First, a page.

Remember the ‘Do Righters’ who started from Dharamsala looking for half stories that you could complete? You might have offered help along the way to a shepherd who needed a basic survival kit to tide over harsh winters or to school children in Manali who needed heaters in their classrooms to concentrate in the biting cold? Here they offer you another opportunity to make a difference in someone’s life.
It is in the spiritual city of Rishikesh that they have come across a Mukesh Dhiman, a veteran maker of the world’s oldest mouth organ – the ‘Didgeridoo‘ – a traditional Australian aboriginal musical instrument. 30 years ago when Mukesh ji heard the instrument being played by an Australian tourist, it touched a chord deep within his soul and changed his life forever. If you cannot view the video below, please click on the link.
He was a carpenter then, and this turned him into a musician! From the last 30 years, Mukeshji has not only been making these unique musical instruments every single day, but has also never gone to bed without playing one! His passion is palpable in his words:
I don’t know myself. All I know is that didgeridoo knows me and I know didgeridoo. I love it too much. I can’t even sleep in the night if I haven’t played the instrument – I feel like I have lost something in my life.Partner Story#MGChangemakers - Episode 2: THE 21-YEAR JOURNEY OF CHANGE | Driving India Into Future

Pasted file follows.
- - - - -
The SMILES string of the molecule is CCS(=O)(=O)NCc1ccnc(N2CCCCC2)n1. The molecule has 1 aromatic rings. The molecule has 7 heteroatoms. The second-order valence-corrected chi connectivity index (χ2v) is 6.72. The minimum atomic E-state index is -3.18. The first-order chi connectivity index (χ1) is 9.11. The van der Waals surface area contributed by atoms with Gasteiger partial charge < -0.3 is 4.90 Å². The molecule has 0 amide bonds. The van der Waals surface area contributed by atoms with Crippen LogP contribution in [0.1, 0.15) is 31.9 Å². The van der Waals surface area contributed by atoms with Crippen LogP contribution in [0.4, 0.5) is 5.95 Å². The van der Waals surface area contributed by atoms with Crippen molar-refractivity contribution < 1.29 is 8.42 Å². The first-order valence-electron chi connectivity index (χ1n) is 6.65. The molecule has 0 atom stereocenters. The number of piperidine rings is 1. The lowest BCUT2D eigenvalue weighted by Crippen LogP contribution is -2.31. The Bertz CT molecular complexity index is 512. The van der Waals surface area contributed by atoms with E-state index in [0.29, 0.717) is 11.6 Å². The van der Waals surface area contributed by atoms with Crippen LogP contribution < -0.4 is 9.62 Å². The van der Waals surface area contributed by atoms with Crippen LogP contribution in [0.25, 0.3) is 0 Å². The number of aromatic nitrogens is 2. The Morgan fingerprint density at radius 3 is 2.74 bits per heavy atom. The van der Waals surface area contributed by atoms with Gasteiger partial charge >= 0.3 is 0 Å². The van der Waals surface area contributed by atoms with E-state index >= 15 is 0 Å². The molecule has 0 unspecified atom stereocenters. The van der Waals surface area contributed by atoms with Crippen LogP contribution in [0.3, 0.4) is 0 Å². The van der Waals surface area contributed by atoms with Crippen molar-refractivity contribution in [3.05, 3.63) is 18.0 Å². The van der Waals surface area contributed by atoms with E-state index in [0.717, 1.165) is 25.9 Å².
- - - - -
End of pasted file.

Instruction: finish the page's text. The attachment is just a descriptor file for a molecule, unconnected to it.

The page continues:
Live Now #MGChangemakers Episode 2 : Touched by poverty, untouchability and atrocities against Musahar- the Mahadalit community of Bihar, Padma Shri Sudha Varghese decided to dedicate her life for their upliftment. Watch the video to learn about her inspirational journey & how she is ‘Driving India Into The Future’. #MGChangemakers powered by MG Motor India and supported by United Nations India. Show your support by donating now: http://bit.ly/Milap-MGChangemakersPosted by TheBetterIndia on Wednesday, July 18, 2018
Now, even his three sons have entered the art, and the entire family depends on these instruments for a living. While they currently take 8 days to make one didgeridoo with their bare hands and basic tools, the process can be reduced to a single day with the help of a few electrical tools, which will cost Rs.9000.
Can you help them sustain their passion for music and love for the unique instruments by contributing money towards the purchase of tools or by sharing the video? Let us complete Mukesh ji’s Half Story and encourage him to carry on.